Miami Hurricanes vs. FSU Seminoles: Who has the edge?

Devonta Freeman #8 of the Florida State Seminoles looks for an opening against the Bethune-Cookman Wildcats during a game at Doak Campbell Stadium on September 21, 2013 in Tallahassee, Florida.
Devonta Freeman #8 of the Florida State Seminoles looks for an opening against the Bethune-Cookman Wildcats during a game at Doak Campbell Stadium on September 21, 2013 in Tallahassee, Florida.
Stacy Revere / Getty Images


FSU’s run defense ranks 29th nationally (135.7 yards per game) and has only allowed 3.47 yards per carry (24th) and four rushing touchdowns (tied for fifth fewest). The front, led by nose guard Timmy Jernigan (6-2, 296), features three former five-star recruits. But the Seminoles showed they were susceptible to a pro-style running attack, giving up 200 yards on the ground to Boston College and ACC leading rusher Andre Williams in their closest win of the season. Duke Johnson, right behind Williams in the ACC in rushing with 823 yards this season (6.7 average), has struggled against ranked opponents in the past (2.9 yards per carry, 1 TD in four games). He ran for only 27 yards on nine carries versus FSU last year. But he and backup Dallas Crawford have raised their level of play the past couple weeks, leading the Hurricanes to back-to-back come-from-behind wins in the fourth quarter with the ground game. In the end, UM (24th in rushing with 214.7 yards per game) will be the best rushing team FSU will have faced so far this season (every other opponent is outside the top 50 in rushing yardage per game). If Miami can ground and pound, it should keep itself in the game by keeping FSU’s offense off the field. Edge: Miami.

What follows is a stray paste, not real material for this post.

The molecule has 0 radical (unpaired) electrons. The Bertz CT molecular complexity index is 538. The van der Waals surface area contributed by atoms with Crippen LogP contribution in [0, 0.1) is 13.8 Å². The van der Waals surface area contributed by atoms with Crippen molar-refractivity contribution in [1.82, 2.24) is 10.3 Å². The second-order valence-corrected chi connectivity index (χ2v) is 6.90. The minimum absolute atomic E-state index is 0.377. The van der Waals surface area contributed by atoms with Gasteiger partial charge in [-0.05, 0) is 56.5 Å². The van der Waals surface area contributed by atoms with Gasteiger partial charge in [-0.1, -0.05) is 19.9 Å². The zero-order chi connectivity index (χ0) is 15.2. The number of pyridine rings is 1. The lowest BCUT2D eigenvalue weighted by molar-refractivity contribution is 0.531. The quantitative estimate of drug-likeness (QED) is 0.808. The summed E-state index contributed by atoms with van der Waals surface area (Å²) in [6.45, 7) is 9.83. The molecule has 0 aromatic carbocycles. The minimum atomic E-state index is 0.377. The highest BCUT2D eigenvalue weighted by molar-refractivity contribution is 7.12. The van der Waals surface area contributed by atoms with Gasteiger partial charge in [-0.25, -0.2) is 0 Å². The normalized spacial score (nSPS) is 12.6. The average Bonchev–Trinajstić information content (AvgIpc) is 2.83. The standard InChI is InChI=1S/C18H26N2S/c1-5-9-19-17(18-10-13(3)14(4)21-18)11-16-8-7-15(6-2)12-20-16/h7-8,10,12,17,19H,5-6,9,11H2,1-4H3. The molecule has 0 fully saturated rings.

Although an ankle injury has slowed Stephen Morris down over his past four games (63.3 completion percentage, 264.8 yards per game, 6 TDs, 6 INTs), his struggles on third down are what have really hurt him this season. Morris is completing only 40.9 percent of his passes in those situations and has thrown six of his eight INTs on 44 third down passes. He has only thrown two INTs and completed 67.2 of his 113 passes on first and second downs. UM coach Al Golden said Wednesday that he expects Morris will “be able to close this chapter [on his ankle injury] and go out and play the kind of game he wants to play [Saturday].” The Hurricanes could certainly use a fully recovered Morris. FSU has allowed the fewest passing yards in the country (153.7), ranks fifth in passing efficiency defense (97.34) and has 29 pass breakups and 10 interceptions (two returned for touchdowns). Cornerback Lamarcus Joyner, a player FSU took out of UM’s backyard at St. Thomas Aquinas, has been dominant. FSU has 15 sacks and 19 quarterback hurries this season. UM’s offensive line has only allowed six sacks but 17 QB hurries. Edge: FSU.